O*to the reactant columns, and
*to the product columns.The parameters for the Arrhenius equation are specified in the next columns. These include (in order) the pre-exponents for the forward and backward reaction, and the activation energies in the forward and backward direction. Note that these are not necessarily representative for the actual process.4. To the next columns, add the entries
[1e13, 1e13, 120e3, 180e3]
It should look like this:
With these two steps, we have specified all participating compounds and reaction intermediates in the system, as well as how they are connected into a reaction network.
Step 3: Specify properties to calculate¶
In the final step for setting up the simulation, we will select the simulation mode as well as the properties of the reaction network to calculate. After starting up the GUI, the simulation settings are found in the right-most panel.
In this example calculation, we will determine the overall reaction rate and the reaction order of each of the reactants, for a range of temperatures.
- In the right-most panel1. Set the simulation setting as
Default2. Leave the
Total pressurefield emptyThis brings us to a tab called Temperature runs. Here the temperatures for the different simulation runs are specified. Two parameters are important: The temperature for each run, and the simulation length (which should be long enough so that the simulation will converge). A set of runs can be queued here using the generate function.4. Set the temperature range from
800K.5. Set the temperature step size to
25K.6. Press the generate button.If everything went well, now a set of runs should be queued from 300 to 800 K in the bottom table. Values can be adjusted manually afterwards inside the table.7. Go back to the main tab by selecting Main in the panel bar8. Check the box next to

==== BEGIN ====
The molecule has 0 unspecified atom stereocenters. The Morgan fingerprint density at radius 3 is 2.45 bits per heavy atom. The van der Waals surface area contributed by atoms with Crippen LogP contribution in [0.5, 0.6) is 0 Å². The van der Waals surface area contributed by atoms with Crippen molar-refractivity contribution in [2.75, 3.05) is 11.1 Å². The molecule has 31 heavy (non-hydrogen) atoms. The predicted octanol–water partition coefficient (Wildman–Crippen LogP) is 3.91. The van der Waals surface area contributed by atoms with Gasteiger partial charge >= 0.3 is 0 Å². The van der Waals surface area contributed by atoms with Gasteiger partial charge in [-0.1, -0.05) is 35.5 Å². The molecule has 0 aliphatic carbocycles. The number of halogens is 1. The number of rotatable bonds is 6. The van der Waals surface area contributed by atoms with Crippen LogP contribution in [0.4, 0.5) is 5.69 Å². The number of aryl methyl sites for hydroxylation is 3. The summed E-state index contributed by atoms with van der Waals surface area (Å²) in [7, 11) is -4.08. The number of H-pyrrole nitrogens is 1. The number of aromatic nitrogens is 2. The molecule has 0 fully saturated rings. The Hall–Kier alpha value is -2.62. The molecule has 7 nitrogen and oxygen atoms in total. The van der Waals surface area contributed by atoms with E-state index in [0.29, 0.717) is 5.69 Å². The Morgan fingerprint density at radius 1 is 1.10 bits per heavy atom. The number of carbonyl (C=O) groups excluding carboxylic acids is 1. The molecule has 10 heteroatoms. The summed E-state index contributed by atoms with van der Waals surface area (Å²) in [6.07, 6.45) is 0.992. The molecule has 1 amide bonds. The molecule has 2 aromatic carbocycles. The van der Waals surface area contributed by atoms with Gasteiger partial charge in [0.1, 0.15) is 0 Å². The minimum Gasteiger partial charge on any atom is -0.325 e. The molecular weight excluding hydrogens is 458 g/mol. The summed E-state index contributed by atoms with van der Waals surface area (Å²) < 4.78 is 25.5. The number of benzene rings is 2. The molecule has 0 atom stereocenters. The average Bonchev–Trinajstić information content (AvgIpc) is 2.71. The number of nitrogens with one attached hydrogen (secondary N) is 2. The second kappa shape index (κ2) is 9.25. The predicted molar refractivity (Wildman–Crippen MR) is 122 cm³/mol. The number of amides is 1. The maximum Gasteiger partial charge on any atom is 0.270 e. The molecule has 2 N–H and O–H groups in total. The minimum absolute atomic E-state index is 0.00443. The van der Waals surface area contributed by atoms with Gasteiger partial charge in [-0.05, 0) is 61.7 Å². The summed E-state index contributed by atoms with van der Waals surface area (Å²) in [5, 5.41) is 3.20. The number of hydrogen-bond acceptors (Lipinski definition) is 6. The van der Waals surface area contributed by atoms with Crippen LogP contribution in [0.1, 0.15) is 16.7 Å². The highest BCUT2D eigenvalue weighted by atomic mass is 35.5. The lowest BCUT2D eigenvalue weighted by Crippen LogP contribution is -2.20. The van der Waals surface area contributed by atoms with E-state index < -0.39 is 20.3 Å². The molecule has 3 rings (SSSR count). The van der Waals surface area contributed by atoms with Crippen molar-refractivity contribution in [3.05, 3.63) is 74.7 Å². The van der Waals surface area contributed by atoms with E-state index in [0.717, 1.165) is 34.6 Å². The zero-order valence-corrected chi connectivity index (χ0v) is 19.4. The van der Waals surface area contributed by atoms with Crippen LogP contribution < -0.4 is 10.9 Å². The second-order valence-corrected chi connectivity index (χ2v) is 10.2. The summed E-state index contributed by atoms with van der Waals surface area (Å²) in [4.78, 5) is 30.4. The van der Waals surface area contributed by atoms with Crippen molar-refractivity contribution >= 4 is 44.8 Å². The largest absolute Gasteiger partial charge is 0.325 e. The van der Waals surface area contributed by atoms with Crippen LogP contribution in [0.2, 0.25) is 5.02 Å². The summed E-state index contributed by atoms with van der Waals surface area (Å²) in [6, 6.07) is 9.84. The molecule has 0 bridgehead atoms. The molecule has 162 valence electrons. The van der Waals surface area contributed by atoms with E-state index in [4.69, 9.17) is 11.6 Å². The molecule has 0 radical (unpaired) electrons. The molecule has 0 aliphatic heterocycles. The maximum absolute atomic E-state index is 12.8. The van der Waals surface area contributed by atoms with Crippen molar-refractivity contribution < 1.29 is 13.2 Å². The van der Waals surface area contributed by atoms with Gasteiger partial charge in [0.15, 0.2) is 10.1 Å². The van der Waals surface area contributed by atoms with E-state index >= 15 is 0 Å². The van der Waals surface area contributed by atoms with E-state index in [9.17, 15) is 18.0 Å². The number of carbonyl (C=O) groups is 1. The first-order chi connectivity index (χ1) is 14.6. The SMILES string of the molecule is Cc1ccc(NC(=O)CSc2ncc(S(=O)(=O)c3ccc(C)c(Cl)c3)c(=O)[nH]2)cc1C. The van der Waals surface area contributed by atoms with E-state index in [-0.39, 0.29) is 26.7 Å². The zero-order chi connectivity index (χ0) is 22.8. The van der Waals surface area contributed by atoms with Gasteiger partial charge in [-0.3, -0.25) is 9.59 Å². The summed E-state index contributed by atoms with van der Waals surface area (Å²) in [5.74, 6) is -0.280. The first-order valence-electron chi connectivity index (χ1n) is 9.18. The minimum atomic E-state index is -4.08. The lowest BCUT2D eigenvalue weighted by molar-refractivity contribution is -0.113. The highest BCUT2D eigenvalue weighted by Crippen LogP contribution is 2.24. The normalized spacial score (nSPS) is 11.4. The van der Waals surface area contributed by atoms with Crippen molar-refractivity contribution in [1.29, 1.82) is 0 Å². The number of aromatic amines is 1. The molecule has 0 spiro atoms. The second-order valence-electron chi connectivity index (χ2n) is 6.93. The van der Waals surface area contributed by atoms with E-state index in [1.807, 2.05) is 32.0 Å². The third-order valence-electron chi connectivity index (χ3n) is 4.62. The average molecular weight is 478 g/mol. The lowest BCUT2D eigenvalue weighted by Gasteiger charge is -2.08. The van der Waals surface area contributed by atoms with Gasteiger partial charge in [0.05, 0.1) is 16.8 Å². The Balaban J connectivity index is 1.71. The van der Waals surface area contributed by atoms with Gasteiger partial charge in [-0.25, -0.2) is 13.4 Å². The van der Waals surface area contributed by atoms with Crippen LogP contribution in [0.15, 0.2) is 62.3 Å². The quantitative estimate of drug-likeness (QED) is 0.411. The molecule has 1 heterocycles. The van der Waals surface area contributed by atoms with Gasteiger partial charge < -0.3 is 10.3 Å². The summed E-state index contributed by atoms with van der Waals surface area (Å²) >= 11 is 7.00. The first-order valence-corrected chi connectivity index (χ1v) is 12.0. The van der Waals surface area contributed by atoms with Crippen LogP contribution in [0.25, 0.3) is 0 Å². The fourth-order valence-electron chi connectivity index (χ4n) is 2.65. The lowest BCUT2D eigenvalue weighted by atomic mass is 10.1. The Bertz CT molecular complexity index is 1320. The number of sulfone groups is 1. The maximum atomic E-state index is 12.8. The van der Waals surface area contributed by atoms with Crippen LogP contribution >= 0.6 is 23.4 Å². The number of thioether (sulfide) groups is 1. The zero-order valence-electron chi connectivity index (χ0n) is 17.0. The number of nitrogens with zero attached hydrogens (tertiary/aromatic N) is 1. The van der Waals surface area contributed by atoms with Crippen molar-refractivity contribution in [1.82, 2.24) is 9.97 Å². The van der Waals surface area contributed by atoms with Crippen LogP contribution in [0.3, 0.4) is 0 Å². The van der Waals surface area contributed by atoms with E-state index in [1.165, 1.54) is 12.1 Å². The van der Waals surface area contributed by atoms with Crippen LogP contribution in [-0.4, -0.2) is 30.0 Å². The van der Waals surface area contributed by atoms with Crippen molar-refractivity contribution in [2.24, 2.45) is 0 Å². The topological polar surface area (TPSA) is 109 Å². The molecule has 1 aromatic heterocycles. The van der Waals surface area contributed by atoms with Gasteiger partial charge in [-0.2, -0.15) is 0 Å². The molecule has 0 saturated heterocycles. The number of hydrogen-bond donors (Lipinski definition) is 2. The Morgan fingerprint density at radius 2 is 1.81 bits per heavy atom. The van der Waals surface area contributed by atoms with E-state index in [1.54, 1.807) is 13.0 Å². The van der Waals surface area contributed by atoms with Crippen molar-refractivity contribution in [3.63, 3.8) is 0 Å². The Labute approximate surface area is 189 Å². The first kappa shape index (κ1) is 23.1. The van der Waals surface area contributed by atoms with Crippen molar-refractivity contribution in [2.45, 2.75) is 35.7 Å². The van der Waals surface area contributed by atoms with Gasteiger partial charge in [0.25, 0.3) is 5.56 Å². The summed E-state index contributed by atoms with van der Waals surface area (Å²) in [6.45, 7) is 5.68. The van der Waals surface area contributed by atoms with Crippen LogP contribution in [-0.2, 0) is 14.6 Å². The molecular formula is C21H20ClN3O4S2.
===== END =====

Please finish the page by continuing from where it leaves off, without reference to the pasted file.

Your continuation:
Calculate: OrdersThis brings us to a tab called Reagents & Key components. For calculating the reaction order, the program needs to know which compounds are reagents, and which compounds are the main products (the key components). Each table can list any compounds that were specified in the table Gaseous compounds11. Add the compounds
O213. Add the compound
CO214. Go back to the main tab by selecting Main in the panel bar
At this moment, all the required information has been specified to run the simulation.
Step 4: Run and analyze results¶
To run the simulation, press the
Run button found at the bottom right of the notebook. Alternatively, in the menu bar, select File → Run. This will open up AMSjobs, if it hasn’t yet been opened. The calculation will now run.
The simulation results are printed out in the folder
results. A summary of the final state of each temperature run is put into the
run/range subfolder. If the box next to
Create graphs was checked in the Output Details (true by default), additional plots are created in .pdf format in the
run/graphs subfolder. This allows for a quick inspection of the simulation results. These plots can be opened from AMSjobs by double-clicking the name in the results folder.
The resulting plots will look similar to this:
The results of this example calculation show that the reaction rate reaches a maximum around 500 K. The reaction order for CO starts at -1 and increases to +1 at high temperatures and an empty surface. The reaction order for O2 remains at 0.5 throughout the temperature range. This means that when the partial pressure of O2 quadruples, that then the overall reaction rate would double.
|||Ivo A. W. Filot, Prof. Dr. Rutger A. van Santen, Prof. Dr. Emiel J. M. Hensen, The Optimally Performing Fischer–Tropsch Catalyst, Angew. Chem. Int. Ed., 53: 12746-12750 (2014)|